Edgar Lee Hewett
One person who has done a wealth of work towards the preservation of the Salinas Pueblo Missions is Edgar Lee Hewett. Born in 1865, Hewett would fall in love with the west, especially the archeological ruins while on vacations from teaching in Colorado. In 1898, Hewett accepted a position as the head of the Normal University in Las Vegas, New Mexico. During this time Hewett became interested in the preservation of archeological sites on the Pajarito Plateau, publishing a report that brought him national attention. This effort would lead Hewett to Washington DC where he helped author the Antiquities Act in 1906.
The Antiquities Act was a monumental achievement for preservation. The act allowed for the protection of archeological sites and other sites of significance. It also allowed the president of the United States to set aside National Monuments. By the end of his term, President Roosevelt would set aside eight National Monuments including Devils Tower in Wyoming, El Morro and Gila Cliff Dwellings in New Mexico, and the Petrified Forest in Arizona. Using the Antiquities Act, President Taft set aside Gran Quivira National Monument on November 1, 1909. A portion of Hewett's beloved Pajarito Plateau would become Bandelier National Monument in 1916.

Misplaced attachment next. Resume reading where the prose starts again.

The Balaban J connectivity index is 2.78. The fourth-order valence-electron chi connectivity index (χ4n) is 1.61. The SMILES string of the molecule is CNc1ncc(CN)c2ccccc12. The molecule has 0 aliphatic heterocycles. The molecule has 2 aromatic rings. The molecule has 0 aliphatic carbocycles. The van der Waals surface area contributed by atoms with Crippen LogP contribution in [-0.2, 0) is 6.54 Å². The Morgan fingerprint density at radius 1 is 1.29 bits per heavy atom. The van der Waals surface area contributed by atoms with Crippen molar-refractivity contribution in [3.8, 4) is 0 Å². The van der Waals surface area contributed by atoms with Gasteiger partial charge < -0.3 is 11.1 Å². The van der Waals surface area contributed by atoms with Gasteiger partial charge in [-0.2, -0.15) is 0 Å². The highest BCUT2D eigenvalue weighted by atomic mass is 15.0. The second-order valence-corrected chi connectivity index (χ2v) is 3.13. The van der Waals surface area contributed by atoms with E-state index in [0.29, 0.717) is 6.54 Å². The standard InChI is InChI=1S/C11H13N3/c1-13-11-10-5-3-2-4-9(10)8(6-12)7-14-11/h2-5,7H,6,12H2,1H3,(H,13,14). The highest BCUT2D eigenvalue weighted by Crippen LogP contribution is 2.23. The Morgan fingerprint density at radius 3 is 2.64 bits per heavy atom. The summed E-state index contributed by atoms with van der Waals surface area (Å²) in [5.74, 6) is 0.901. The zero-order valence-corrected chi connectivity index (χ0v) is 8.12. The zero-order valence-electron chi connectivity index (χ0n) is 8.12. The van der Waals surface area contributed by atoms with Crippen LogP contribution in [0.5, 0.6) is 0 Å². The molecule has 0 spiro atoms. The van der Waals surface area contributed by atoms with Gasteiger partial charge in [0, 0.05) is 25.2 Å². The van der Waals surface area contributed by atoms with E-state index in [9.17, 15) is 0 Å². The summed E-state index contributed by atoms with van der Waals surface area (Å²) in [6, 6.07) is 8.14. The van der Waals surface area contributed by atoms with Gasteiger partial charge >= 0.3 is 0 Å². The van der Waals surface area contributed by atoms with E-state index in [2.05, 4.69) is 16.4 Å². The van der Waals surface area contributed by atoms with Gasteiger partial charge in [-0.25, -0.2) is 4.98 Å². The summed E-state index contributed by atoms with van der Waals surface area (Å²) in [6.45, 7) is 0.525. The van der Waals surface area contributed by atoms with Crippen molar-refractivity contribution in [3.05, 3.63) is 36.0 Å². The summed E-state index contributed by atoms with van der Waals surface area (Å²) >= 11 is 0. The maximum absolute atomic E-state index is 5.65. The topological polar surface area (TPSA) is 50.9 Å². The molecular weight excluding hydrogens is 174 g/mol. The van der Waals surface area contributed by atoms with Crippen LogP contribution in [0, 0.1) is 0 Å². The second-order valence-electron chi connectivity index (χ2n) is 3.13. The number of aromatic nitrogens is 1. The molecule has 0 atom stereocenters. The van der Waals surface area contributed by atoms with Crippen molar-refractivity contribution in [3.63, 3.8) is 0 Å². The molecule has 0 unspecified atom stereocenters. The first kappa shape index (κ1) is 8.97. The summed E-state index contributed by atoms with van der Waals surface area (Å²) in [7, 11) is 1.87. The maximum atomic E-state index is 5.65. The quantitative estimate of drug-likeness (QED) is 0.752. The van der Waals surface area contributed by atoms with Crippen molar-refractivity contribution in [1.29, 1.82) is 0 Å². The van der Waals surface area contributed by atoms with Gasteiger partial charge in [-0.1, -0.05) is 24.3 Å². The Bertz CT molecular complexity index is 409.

In 1907 Hewett would become the director of the School of American Archeology, later called the School of American Research (SAR). This group would work to protect prehistoric archeological sites throughout the west by acquiring individual ruins. Through this effort SAR was able to acquire the Pecos Pueblo, and later in 1913, the Quarai Mission. Hewett led an archeological investigation at Quarai in 1913 excavating portions of many of the pueblo mounds. SAR and the Museum of New Mexico (established in 1909 and headed by Hewett) would then purchase the Clara Corbyn homestead that contained portions of the Gran Quivira mission complex in 1914. Hewett would lead the first excavations at Gran Quivira in 1923. During this project the National Monument was fenced off, the San Buenaventura Church was cleared of rubble, and early excavations were started on some of the mounds and kivas. Hewett would return to Gran Quivira, continuing to excavate many of the pueblo mounds and mission structures through 1927.
Hewett would continue to work as an archeologist throughout the southwest, eventually establishing the archeology and anthropology divisions at the University of New Mexico. The University of New Mexico would purchase Quarai in 1928 after the SAR lost it following local pressure. They would then purchase the Abo Mission in 1937. Both would become New Mexico State Monuments in 1938. Edgar Lee Hewett died in December 1946.
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Did You Know?
Unlike the residents of Gran Quivira and Abó, who mainly spoke Tompiro, the residents of Quaraí spoke Tiwa.